Thursday, December 1, 2011

Check this Out!
If you don't recognize this work of art then you can just crawl back under the rock you've been living under for your whole life. Although the Mona Lisa is considered one of the most recognizable works of all time it has also been the center of many theories that add to the allure of the work. The Mona Lisa made news recently here in Rochester, where WHEC 10 reported on a person's discovery of hidden imagery in the masterpiece - check it out here and make sure you watch the video - it's on the right hand side and a little small, but well worth the 5 minutes.

So what do you make of this video? What is your impression?
Investigate other theories behind this work of art and record your findings - you might be surprized what craziness you find.
Happy Friday!

Tuesday, November 29, 2011

Technical Tuesday

This video is a great explanation of how to paint with color instead of value. Too often we look at things in black, white, and gray without considering the surroundings or the temperature of these neutrals.  All neutrals have warm or cool characteristics and having an ability to recognize this could be the difference between an image appearing flat or volumetric.
Enjoy the Vid!

Monday, November 28, 2011

Monday History
Pablo Picasso
Guernica (1937)
Oil on Canvas, 349 x 766 cm

Guernica is a painting by Pablo Picasso. It was created in response to the bombing of Guernica, Basque Country, by German and Italian warplanes at the behest of the Spanish Nationalist forces, on 26 April 1937, during the Spanish Civil War. The Spanish Republican government commissioned Picasso to create a large mural for the Spanish display at the Paris International Exposition at the 1937 World's Fair in Paris.

Guernica shows the tragedies of war and the suffering it inflicts upon individuals, particularly innocent civilians. This work has gained a monumental status, becoming a perpetual reminder of the tragedies of war, an anti-war symbol, and an embodiment of peace. On completion Guernica was displayed around the world in a brief tour, becoming famous and widely acclaimed. This tour helped bring the Spanish Civil War to the world's attention.

With all thanks to Wikipedia for the above description I would like you to reflect upon this work of art, which many consider to be the most significant piece of the 20th century. What symbols do you see in this work? Search carefully and record your observations - be specific about what you see. How does this work reflect a social issue? What is going on in this composition. Be inquisitive in your investigation and enjoy this quintessential work of art.
Happy Monday!

Monday, November 21, 2011

I'm Ba-ack!
Monday History
Reginald Marsh
"Why Not Use the 'L'?" 1930
Tempera on Board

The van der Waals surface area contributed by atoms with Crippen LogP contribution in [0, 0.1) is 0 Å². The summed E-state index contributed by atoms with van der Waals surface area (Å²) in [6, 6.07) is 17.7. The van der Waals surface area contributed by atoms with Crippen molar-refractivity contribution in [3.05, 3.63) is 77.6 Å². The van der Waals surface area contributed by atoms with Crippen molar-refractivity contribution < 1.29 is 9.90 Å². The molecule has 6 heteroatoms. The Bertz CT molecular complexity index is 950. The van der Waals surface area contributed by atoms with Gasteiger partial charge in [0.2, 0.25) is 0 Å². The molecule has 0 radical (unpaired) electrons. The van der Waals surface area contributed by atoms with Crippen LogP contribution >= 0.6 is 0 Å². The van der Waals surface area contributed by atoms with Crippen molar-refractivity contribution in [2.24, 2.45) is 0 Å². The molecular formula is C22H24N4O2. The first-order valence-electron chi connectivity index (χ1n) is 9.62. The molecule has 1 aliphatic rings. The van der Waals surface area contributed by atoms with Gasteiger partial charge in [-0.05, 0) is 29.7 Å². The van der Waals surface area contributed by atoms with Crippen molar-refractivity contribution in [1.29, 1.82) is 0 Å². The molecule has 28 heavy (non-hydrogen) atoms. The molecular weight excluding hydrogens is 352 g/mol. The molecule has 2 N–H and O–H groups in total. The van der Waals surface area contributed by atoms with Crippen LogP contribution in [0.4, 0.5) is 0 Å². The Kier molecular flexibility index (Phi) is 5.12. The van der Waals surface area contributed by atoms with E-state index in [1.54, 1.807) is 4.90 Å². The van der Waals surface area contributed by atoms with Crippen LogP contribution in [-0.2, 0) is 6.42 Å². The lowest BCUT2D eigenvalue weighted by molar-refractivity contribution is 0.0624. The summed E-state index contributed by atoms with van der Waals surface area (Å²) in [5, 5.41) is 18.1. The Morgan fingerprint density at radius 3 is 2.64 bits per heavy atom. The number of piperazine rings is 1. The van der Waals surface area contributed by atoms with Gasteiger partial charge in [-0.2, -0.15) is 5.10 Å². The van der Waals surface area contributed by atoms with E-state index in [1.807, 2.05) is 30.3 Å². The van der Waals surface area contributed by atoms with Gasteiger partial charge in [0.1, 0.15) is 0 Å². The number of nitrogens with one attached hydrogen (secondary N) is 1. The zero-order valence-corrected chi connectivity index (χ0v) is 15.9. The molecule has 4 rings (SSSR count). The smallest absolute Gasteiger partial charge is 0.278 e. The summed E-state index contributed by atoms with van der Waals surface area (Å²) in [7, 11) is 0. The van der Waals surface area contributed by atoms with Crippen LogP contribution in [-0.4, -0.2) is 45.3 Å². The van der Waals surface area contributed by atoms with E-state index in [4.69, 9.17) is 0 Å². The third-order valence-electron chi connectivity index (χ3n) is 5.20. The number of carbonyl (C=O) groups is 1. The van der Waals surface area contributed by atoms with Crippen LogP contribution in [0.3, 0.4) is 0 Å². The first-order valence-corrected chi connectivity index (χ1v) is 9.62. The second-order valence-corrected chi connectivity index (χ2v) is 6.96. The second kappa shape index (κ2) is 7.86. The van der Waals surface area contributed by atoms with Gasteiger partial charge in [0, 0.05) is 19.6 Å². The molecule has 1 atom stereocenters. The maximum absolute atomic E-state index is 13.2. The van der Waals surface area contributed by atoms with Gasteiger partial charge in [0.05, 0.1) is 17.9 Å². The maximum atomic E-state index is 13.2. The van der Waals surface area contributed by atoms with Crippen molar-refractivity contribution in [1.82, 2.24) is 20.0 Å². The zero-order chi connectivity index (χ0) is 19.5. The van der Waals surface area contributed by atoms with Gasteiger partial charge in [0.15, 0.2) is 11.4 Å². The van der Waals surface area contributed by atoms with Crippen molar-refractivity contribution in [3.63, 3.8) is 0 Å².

Reginald Marsh (1898 - 1954)
Marsh painted at a time when Modern Art was all over - from Cubism to Abstract Expressionism. He is most known for his paintings of New York City and the Great Depression. Below is a great description of his point of view from Wikipedia:
Reginald Marsh rejected modern art, which he found sterile.[7] Marsh’s style can best be described as social realism. His work depicted the Great Depression and a range of social classes whose division was accentuated by the economic crash. His figures are generally treated as types. "What interested Marsh was not the individuals in a crowd, but the crowd itself ... In their density and picturesqueness, they recall the crowds in the movies of Preston Sturges or Frank Capra".

Marsh’s main attractions were the burlesque stage, the hobos on the Bowery, crowds on city streets and at Coney Island, and women.[5] His deep devotion to the old masters led to his creating works of art in a style that reflects certain artistic traditions, and his work often contained religious metaphors. "It was upon the Baroque masters that Marsh based his own human comedy",[5] inspired by the past but residing in the present. The burlesque queen in the etching Striptease at New Gotham (1935) assumes the classic Venus Pudica pose; elsewhere, "Venuses and Adonises walk the Coney Island beach [and] deposed Christs collapse on the Bowery".[4] The painting Fourteenth Street (1934, in the Museum of Modern Art, New York) depicts a large crowd in front of a theater hall, in a tumbling arrangement that recalls a Last Judgment.
Marsh filled sketchbooks with drawings made on the street, in the subway, or at the beach. Marolyn Cohen calls Marsh's sketchbooks "the foundation of his art. They show a passion for contemporary detail and a desire to retain the whole of his experience".[9] He drew not only figures but costumes, architecture, and locations. He made drawings of posters and advertising signs, the texts of which were copied out along with descriptions of the colors and use of italics.[9] In the early 1930s he took up photography as another means of note taking.